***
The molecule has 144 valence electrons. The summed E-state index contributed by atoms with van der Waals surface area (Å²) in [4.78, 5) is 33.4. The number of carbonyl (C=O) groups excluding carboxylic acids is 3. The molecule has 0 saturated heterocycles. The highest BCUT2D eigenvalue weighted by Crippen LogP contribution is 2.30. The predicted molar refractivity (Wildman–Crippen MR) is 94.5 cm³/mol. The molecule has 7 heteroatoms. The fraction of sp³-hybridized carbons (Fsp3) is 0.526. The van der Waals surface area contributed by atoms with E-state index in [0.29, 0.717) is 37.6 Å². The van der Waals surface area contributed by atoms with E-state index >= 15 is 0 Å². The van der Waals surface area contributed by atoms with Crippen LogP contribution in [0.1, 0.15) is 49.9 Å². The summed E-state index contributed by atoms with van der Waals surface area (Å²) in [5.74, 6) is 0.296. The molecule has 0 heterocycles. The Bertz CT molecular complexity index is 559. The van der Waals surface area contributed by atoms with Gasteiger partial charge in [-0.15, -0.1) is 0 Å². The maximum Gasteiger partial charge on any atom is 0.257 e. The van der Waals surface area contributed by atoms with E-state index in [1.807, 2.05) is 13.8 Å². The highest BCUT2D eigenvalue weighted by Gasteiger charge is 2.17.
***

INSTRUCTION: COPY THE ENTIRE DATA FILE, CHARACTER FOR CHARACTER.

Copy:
The molecule has 144 valence electrons. The summed E-state index contributed by atoms with van der Waals surface area (Å²) in [4.78, 5) is 33.4. The number of carbonyl (C=O) groups excluding carboxylic acids is 3. The molecule has 0 saturated heterocycles. The highest BCUT2D eigenvalue weighted by Crippen LogP contribution is 2.30. The predicted molar refractivity (Wildman–Crippen MR) is 94.5 cm³/mol. The molecule has 7 heteroatoms. The fraction of sp³-hybridized carbons (Fsp3) is 0.526. The van der Waals surface area contributed by atoms with E-state index in [0.29, 0.717) is 37.6 Å². The van der Waals surface area contributed by atoms with E-state index >= 15 is 0 Å². The van der Waals surface area contributed by atoms with Crippen LogP contribution in [0.1, 0.15) is 49.9 Å². The summed E-state index contributed by atoms with van der Waals surface area (Å²) in [5.74, 6) is 0.296. The molecule has 0 heterocycles. The Bertz CT molecular complexity index is 559. The van der Waals surface area contributed by atoms with Gasteiger partial charge in [-0.15, -0.1) is 0 Å². The maximum Gasteiger partial charge on any atom is 0.257 e. The van der Waals surface area contributed by atoms with E-state index in [1.807, 2.05) is 13.8 Å². The highest BCUT2D eigenvalue weighted by Gasteiger charge is 2.17.